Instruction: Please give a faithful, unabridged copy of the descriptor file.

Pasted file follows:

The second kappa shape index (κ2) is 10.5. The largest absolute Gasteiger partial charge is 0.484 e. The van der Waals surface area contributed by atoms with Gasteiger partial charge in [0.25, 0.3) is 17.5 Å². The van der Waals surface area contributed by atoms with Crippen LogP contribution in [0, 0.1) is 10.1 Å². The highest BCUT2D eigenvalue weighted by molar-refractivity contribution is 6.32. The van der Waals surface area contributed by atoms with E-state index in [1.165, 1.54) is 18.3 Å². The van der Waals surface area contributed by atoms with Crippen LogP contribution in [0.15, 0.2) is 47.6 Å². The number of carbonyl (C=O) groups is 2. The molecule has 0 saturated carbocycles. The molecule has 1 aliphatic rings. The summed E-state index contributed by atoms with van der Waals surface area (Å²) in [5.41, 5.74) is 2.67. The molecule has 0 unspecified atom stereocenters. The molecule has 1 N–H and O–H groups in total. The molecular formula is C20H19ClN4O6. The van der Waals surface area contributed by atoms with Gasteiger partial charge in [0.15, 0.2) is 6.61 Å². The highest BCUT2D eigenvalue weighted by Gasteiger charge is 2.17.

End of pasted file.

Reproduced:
The second kappa shape index (κ2) is 10.5. The largest absolute Gasteiger partial charge is 0.484 e. The van der Waals surface area contributed by atoms with Gasteiger partial charge in [0.25, 0.3) is 17.5 Å². The van der Waals surface area contributed by atoms with Crippen LogP contribution in [0, 0.1) is 10.1 Å². The highest BCUT2D eigenvalue weighted by molar-refractivity contribution is 6.32. The van der Waals surface area contributed by atoms with E-state index in [1.165, 1.54) is 18.3 Å². The van der Waals surface area contributed by atoms with Crippen LogP contribution in [0.15, 0.2) is 47.6 Å². The number of carbonyl (C=O) groups is 2. The molecule has 0 saturated carbocycles. The molecule has 1 aliphatic rings. The summed E-state index contributed by atoms with van der Waals surface area (Å²) in [5.41, 5.74) is 2.67. The molecule has 0 unspecified atom stereocenters. The molecule has 1 N–H and O–H groups in total. The molecular formula is C20H19ClN4O6. The van der Waals surface area contributed by atoms with Gasteiger partial charge in [0.15, 0.2) is 6.61 Å². The highest BCUT2D eigenvalue weighted by Gasteiger charge is 2.17.